Left

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Re: Real Estate Returns vs. Stock Returns: The Maths
« Reply #59 on: November 10, 2015, 06:05:30 AM »
2008 doesnt make a hard argument against rentals though. it was the home buyers that got hit, i dont remember rents dropping to $0... even the people who had to leave their homes, they ended up renting until they couldnt do that either... but the landlords didnt give them free housing

the biggest hit to them would be the house value not the cash flow... i think, i could be wrong but it sounded like that was what they said over on bigger pockets

mr_orange

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Re: Real Estate Returns vs. Stock Returns: The Maths
« Reply #60 on: November 10, 2015, 06:07:56 AM »

Does that make more sense? paying more taxes on that, undoing the less taxes you paid earlier.

I understand the point CS is making, but I don't understand how this reduces your tax shields relative to what you had when you owned the asset you exchanged from if you purchase the correct asset to exchange to.   Sure, your cost basis is higher, but so is your asset value and thus your tax shields are bigger; thus lower taxes in future years assuming you can take the passive losses.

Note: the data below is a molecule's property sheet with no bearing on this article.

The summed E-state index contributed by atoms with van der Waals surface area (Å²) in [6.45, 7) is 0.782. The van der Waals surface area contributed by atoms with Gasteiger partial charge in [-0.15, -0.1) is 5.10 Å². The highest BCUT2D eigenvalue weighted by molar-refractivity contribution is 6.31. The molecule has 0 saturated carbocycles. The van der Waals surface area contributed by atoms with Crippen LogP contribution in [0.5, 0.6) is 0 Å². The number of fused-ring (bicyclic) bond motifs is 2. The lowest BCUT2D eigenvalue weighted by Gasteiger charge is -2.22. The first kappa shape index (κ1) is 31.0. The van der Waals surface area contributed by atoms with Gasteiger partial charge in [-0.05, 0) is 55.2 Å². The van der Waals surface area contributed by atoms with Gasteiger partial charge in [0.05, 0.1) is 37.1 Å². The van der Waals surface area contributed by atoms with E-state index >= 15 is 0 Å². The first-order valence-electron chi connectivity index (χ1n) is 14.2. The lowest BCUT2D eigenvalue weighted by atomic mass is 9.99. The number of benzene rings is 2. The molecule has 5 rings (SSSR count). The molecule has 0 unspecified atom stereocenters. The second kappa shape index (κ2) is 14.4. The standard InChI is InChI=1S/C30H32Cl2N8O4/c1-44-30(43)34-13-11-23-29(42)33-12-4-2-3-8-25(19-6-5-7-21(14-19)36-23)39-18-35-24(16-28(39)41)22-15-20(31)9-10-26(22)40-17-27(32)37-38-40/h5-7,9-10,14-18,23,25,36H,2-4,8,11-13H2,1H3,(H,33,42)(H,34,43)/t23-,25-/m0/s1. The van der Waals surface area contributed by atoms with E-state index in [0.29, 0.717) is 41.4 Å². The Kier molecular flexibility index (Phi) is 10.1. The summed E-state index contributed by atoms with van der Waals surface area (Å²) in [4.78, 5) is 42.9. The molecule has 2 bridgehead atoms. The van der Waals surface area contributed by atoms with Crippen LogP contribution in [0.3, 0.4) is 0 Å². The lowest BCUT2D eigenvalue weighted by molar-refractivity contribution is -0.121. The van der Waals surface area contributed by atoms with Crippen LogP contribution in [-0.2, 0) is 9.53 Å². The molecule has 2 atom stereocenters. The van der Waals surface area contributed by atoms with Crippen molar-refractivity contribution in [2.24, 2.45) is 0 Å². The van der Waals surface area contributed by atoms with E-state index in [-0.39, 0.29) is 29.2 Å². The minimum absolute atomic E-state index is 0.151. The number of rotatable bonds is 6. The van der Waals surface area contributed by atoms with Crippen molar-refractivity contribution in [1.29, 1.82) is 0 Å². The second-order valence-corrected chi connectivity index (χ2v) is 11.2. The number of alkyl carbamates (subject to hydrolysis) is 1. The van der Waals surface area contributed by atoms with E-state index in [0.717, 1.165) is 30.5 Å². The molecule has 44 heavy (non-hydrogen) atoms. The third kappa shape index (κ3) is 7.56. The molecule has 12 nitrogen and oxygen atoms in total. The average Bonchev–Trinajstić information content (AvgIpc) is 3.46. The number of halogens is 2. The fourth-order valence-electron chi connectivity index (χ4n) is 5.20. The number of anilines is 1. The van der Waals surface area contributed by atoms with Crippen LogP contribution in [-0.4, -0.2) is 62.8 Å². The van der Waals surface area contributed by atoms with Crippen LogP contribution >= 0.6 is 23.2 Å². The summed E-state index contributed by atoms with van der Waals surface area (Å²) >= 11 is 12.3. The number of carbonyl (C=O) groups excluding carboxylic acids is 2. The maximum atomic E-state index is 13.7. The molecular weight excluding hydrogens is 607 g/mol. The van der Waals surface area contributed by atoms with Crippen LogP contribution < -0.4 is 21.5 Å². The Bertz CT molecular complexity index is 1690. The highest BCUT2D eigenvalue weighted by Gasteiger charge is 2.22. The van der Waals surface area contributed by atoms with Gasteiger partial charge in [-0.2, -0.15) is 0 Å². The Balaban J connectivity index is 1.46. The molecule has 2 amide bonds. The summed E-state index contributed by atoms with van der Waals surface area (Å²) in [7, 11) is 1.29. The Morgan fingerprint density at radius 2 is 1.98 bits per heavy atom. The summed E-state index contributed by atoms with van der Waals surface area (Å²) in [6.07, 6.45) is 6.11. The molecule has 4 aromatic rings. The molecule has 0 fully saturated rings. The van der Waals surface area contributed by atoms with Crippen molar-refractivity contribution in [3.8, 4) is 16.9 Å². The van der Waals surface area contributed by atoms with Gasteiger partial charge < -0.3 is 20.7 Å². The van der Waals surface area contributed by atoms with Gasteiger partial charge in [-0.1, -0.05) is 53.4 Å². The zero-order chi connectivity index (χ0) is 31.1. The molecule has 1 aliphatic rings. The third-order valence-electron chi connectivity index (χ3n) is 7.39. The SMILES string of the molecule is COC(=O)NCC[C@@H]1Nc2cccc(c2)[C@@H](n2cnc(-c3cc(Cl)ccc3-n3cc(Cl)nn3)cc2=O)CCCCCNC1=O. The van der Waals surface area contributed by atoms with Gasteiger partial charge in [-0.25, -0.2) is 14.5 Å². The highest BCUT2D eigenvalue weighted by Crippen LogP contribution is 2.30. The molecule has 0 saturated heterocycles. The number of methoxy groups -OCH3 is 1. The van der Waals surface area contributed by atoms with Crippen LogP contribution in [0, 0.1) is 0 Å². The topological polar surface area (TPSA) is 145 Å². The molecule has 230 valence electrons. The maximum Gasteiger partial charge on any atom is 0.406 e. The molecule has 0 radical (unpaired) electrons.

If you continue trading up in asset prices and you eventually die you never pay higher taxes and thus you have eliminated the tax entirely; not deferred it. 
12/30/16                                       06/30/17
Fire Totals:                                   Fire Projections:
-$7k/month - 68.1% Funded             86.1% Funded
-$8k/month - 59.6% Funded             75.4% Funded
-$9k/month - 53.0% Funded             67.0% Funded
-$10k/month - 47.7% Funded           60.3% Funded

-Calculus gives speculation the deceptive guise of investment ~Benjamin Graham
-The future ainít what it used to be ~Yogi Berra

Cheddar Stacker

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Re: Real Estate Returns vs. Stock Returns: The Maths
« Reply #61 on: November 10, 2015, 08:19:13 AM »
Ok, back at my desk and with a clear head.

Rebs summarized it pretty well and he gets it; glad I was of some help. It sounds like mr_orange get's the basic point I'm making:

I understand the point CS is making

So, on to this part:

, but I don't understand how this reduces your tax shields relative to what you had when you owned the asset you exchanged from if you purchase the correct asset to exchange to.   Sure, your cost basis is higher, but so is your asset value and thus your tax shields are bigger; thus lower taxes in future years assuming you can take the passive losses.